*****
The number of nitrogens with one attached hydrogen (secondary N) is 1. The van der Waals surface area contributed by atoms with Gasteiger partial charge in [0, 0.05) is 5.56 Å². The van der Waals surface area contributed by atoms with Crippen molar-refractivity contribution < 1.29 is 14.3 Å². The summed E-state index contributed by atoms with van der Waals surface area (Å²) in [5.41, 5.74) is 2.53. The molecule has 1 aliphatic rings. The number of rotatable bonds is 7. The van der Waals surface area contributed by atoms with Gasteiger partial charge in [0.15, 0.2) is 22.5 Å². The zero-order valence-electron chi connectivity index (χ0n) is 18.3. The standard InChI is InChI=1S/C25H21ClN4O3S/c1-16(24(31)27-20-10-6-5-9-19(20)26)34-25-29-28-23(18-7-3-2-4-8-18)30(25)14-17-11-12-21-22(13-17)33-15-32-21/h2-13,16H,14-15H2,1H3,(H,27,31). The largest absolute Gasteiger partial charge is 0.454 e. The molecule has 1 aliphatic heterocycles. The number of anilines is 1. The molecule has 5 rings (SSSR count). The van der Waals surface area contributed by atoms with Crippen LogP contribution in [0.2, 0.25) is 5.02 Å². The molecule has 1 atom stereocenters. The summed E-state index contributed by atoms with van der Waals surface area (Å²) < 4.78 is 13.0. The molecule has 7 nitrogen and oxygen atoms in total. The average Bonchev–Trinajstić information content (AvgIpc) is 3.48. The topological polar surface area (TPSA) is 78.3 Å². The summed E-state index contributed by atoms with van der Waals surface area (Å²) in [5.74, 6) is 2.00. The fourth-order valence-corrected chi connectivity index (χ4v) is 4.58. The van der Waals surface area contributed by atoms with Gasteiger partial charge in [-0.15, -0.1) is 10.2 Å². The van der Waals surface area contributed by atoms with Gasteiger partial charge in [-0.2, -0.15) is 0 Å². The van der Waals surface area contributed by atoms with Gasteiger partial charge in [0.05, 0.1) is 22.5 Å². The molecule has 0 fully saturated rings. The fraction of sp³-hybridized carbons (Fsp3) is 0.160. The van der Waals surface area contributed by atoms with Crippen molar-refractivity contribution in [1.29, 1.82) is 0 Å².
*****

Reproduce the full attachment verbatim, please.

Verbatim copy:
The number of nitrogens with one attached hydrogen (secondary N) is 1. The van der Waals surface area contributed by atoms with Gasteiger partial charge in [0, 0.05) is 5.56 Å². The van der Waals surface area contributed by atoms with Crippen molar-refractivity contribution < 1.29 is 14.3 Å². The summed E-state index contributed by atoms with van der Waals surface area (Å²) in [5.41, 5.74) is 2.53. The molecule has 1 aliphatic rings. The number of rotatable bonds is 7. The van der Waals surface area contributed by atoms with Gasteiger partial charge in [0.15, 0.2) is 22.5 Å². The zero-order valence-electron chi connectivity index (χ0n) is 18.3. The standard InChI is InChI=1S/C25H21ClN4O3S/c1-16(24(31)27-20-10-6-5-9-19(20)26)34-25-29-28-23(18-7-3-2-4-8-18)30(25)14-17-11-12-21-22(13-17)33-15-32-21/h2-13,16H,14-15H2,1H3,(H,27,31). The largest absolute Gasteiger partial charge is 0.454 e. The molecule has 1 aliphatic heterocycles. The number of anilines is 1. The molecule has 5 rings (SSSR count). The van der Waals surface area contributed by atoms with Crippen LogP contribution in [0.2, 0.25) is 5.02 Å². The molecule has 1 atom stereocenters. The summed E-state index contributed by atoms with van der Waals surface area (Å²) < 4.78 is 13.0. The molecule has 7 nitrogen and oxygen atoms in total. The average Bonchev–Trinajstić information content (AvgIpc) is 3.48. The topological polar surface area (TPSA) is 78.3 Å². The summed E-state index contributed by atoms with van der Waals surface area (Å²) in [5.74, 6) is 2.00. The fourth-order valence-corrected chi connectivity index (χ4v) is 4.58. The van der Waals surface area contributed by atoms with Gasteiger partial charge in [-0.15, -0.1) is 10.2 Å². The van der Waals surface area contributed by atoms with Gasteiger partial charge in [-0.2, -0.15) is 0 Å². The van der Waals surface area contributed by atoms with Gasteiger partial charge in [0.05, 0.1) is 22.5 Å². The molecule has 0 fully saturated rings. The fraction of sp³-hybridized carbons (Fsp3) is 0.160. The van der Waals surface area contributed by atoms with Crippen molar-refractivity contribution in [1.29, 1.82) is 0 Å².